The current study was made possible by obtaining highly purified ER membranes, which allowed us to accurately measure changes in ER cholesterol using mass spectrometry. We established a three-step protocol, beginning with gentle but efficient disruption of cells with a ball-bearing homogenizer followed by two gradient centrifugation steps that efficiently separate ER membranes from those of other organelles. The method was shown to work successfully in three CHO cell lines – CHO-K1, CHO-7, and a line of CHO-7 cells that are stably transfected with Insig-1. In studies to be reported elsewhere, we found that the method also works for cultured human fibroblasts (L. Abi-Mosleh, A. Radhakrishnan, M. S. Brown, and J. L. Goldstein, unpublished). We were especially careful to eliminate plasma membranes, lysosomes, and other membranes of the endocytic pathway as these have the highest concentrations of cholesterol (Figures 1 and and22).
Despite its virtual insolubility, cholesterol can be transported between various organelle membranes. Cholesterol depletion from the plasma membrane results in a drop in ER cholesterol from a resting value of ~7 mol% to ~2 mol% in 0.5 hr, triggering the processing of SREBP-2 to its active nuclear form (Figure 3A). This pathway is reversible: replenishing the plasma membrane cholesterol pool by the delivery of cholesterol from MCD complexes or from β-VLDL particles returns ER cholesterol to its original resting value, stopping SREBP-2 processing (Figures 3B, ,4,4, and and5).5). When cholesterol is delivered in MCD, the kinetics are dominated by mass action as higher concentrations of cholesterol/MCD increase the speed with which cholesterol accumulates in the ER (Figures 4A and 4B). The kinetics differ when cholesterol is delivered in β-VLDL. Under these conditions, ER cholesterol does not increase until 1 hr even at the highest level of β-VLDL tested (Figure 5). This difference in kinetics is likely attributable to the distinct pathways taken by MCD- or β-VLDL-derived cholesterol to reach the ER. MCD-cholesterol likely partitions into the plasma membrane, from which it is transferred rapidly to the ER by vesicular or non-vesicular carriers (Prinz, 2007). On the other hand, β-VLDL must be taken up by endocytosis, its cholesteryl esters must be hydrolyzed, and the resultant cholesterol must be exported from lysosomes. One or more of these steps constitutes a rate-limiting barrier.
The pathways that transport cholesterol from one organelle to another allowing the ER to efficiently monitor cellular cholesterol levels are largely unknown. In studies by Xu and Tabas (1991) and Lange, et al. (Lange et al., 1999), ER cholesterol levels (as estimated by ACAT activity) rose only after total cell cholesterol crossed a threshold value, suggesting that the step(s) mediating transport between different cellular organelles may also be subject to regulation. Moreover, studies in artificial membranes have suggested a model whereby the chemical activity of cholesterol in the plasma membrane, by being poised near a threshold point, could serve as a regulatory sensor (Radhakrishnan and McConnell, 2000).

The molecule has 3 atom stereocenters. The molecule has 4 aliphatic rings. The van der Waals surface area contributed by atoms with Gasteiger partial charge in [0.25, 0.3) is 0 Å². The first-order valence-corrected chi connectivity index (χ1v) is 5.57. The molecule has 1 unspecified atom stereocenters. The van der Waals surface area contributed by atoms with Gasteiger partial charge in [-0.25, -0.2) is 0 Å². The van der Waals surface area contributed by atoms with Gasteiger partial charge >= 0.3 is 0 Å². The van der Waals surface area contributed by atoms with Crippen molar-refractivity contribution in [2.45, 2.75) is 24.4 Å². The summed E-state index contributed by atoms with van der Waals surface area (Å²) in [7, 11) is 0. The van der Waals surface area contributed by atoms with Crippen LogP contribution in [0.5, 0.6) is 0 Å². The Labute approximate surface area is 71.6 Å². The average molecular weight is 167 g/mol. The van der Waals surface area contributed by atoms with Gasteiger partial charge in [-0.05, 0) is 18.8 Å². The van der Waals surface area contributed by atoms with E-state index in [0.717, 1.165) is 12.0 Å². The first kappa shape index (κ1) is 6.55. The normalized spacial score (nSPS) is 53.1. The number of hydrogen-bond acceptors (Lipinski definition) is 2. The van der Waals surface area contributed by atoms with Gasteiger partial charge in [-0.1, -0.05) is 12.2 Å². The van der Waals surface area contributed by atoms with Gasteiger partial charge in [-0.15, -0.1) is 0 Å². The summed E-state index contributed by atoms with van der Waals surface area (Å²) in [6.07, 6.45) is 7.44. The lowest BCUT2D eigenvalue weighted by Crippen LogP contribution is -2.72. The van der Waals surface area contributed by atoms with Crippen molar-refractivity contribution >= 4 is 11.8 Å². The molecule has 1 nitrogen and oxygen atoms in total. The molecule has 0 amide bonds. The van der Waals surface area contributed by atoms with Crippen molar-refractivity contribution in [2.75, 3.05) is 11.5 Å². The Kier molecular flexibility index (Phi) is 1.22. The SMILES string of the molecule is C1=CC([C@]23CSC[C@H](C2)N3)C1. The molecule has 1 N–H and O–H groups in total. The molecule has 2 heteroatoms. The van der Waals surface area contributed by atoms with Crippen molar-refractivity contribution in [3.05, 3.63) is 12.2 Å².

It has long been known that oxysterols like 25-HC can block cholesterol synthesis when added to cultured cells (Kandutsch and Chen, 1974; Brown and Goldstein, 1974). Once the SREBP pathway was discovered, it became clear that 25-HC acted through the same mechanism as cholesterol, i.e., by sequestering the Scap/SREBP complex in the ER (Brown and Goldstein, 1997). Yet, 25-HC was shown not to bind to Scap (Radhakrishnan et al., 2004). Rather, it binds to the other member of the Scap/Insig complex, i.e., Insig (Radhakrishnan et al., 2007). 25-HC binding to Insig promotes the same reaction as cholesterol binding to Scap, i.e., formation of the Scap/Insig complex (Sun et al., 2007). The current results support this explanation. Thus, addition of 10 μM 25-HC/MCD to cells caused a reduction in SREBP-2 processing at a time when the ER cholesterol level had not risen measurably (Figure 3C). When added at higher concentrations for longer periods of time, 25-HC can increase ER cholesterol as evidenced by an increase in the rate at which endogenous cholesterol is esterified by the ER resident enzyme ACAT (Brown et al., 1975). Consistent with this conclusion, Lange and Steck (1997) used their indirect method to demonstrate an increase in ER cholesterol 18–48 hr after adding 50 μM 25-HC to cells. The current results show that SREBP-2 cleavage is suppressed as early as 2 hr when no increase in ER cholesterol occurs.